There were workshops on how to make a self-driving car, new technology that can be incorporated in human physiology and there was a dj-workshop for women. In the evening there were audio-visual performances such as ‘Still be Here’ with Hatsune Miku. The part documentary, part concert was a fascinating introduction to the cult around vocalloid Hatsune Miku. The 3D-animated figure is the face of one of the voices in a Japanese music software program that has a huge following in Asia. She was projected on four screens in hologram-style. At times her performance was so sugar coated it made you cringe, yet it also provided interesting background as to why grown men in Germany start making there own Miku-costumes. It questioned the way technology isolates and alienates us from each other in subtext.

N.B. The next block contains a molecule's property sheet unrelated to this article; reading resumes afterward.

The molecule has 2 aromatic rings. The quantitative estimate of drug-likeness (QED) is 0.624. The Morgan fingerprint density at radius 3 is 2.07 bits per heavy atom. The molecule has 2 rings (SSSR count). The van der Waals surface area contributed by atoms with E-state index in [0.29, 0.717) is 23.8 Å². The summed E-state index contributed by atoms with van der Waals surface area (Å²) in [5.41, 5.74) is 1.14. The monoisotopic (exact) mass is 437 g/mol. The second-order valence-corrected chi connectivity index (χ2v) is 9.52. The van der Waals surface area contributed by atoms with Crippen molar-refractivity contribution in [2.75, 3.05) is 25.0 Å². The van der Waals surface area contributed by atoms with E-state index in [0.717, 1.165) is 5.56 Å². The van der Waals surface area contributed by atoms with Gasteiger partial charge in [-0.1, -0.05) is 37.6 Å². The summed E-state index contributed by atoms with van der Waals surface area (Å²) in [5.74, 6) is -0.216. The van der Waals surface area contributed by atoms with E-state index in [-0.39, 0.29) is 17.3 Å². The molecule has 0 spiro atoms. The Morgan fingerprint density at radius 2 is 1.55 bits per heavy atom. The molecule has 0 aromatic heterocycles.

The absolute highlight of the festival was the opening concert ‘Sacred Horror in Design’ by Iranian experimental composer Ata ‘Sote’ Ebtekar and visual artist Tarik Barri – known from previous collaborations with Nicolas Jaar and Thom Yorke. The concert started subdued and acoustic with two Iranian musicians playing the santoor (a string instrument from India) and the setar (a small guitar). Only the setting in minor would predict the arrival of a thunderstorm. Sote started out with slow and thick soundscapes but as he twisted his knobs and manipulated his synths and drums into ever faster and distorted drones the visuals of Barri turned from a colourful mosaic into pixels that spun out of control into kaleidoscopic patterns. When Sotes composition turned from glitchy sounds into white noise, the gritty visuals turned black and white. As the volume increased the snare-instruments could hardly keep up with the pounding beats and the screen lit up in red flames. The arrival of technology seemed to be a sweet promise at first but proved to be a disaster in the end.